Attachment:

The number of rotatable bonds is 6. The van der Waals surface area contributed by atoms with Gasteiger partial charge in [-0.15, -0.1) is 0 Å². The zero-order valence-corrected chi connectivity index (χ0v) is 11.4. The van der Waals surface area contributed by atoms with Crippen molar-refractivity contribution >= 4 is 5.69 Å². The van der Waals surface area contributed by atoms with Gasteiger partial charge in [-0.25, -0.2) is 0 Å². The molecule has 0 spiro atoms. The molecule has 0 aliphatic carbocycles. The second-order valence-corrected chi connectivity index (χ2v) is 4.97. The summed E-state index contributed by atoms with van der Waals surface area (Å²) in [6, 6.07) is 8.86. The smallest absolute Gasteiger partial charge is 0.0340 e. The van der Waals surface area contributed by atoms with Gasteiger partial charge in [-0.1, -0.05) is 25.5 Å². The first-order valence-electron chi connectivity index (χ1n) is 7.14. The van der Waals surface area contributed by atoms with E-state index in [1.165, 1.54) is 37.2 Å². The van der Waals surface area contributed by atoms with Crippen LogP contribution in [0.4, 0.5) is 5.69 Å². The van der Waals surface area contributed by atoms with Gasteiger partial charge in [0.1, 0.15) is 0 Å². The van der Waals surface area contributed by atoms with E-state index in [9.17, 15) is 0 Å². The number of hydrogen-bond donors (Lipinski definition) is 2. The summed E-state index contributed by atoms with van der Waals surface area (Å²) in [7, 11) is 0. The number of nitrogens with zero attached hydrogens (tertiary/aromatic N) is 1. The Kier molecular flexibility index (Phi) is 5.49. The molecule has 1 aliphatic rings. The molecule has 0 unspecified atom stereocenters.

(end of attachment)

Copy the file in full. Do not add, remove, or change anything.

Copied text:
The number of rotatable bonds is 6. The van der Waals surface area contributed by atoms with Gasteiger partial charge in [-0.15, -0.1) is 0 Å². The zero-order valence-corrected chi connectivity index (χ0v) is 11.4. The van der Waals surface area contributed by atoms with Crippen molar-refractivity contribution >= 4 is 5.69 Å². The van der Waals surface area contributed by atoms with Gasteiger partial charge in [-0.25, -0.2) is 0 Å². The molecule has 0 spiro atoms. The molecule has 0 aliphatic carbocycles. The second-order valence-corrected chi connectivity index (χ2v) is 4.97. The summed E-state index contributed by atoms with van der Waals surface area (Å²) in [6, 6.07) is 8.86. The smallest absolute Gasteiger partial charge is 0.0340 e. The van der Waals surface area contributed by atoms with Gasteiger partial charge in [-0.1, -0.05) is 25.5 Å². The first-order valence-electron chi connectivity index (χ1n) is 7.14. The van der Waals surface area contributed by atoms with E-state index in [1.165, 1.54) is 37.2 Å². The van der Waals surface area contributed by atoms with Crippen LogP contribution in [0.4, 0.5) is 5.69 Å². The van der Waals surface area contributed by atoms with Gasteiger partial charge in [0.1, 0.15) is 0 Å². The van der Waals surface area contributed by atoms with E-state index in [9.17, 15) is 0 Å². The number of hydrogen-bond donors (Lipinski definition) is 2. The summed E-state index contributed by atoms with van der Waals surface area (Å²) in [7, 11) is 0. The number of nitrogens with zero attached hydrogens (tertiary/aromatic N) is 1. The Kier molecular flexibility index (Phi) is 5.49. The molecule has 1 aliphatic rings. The molecule has 0 unspecified atom stereocenters.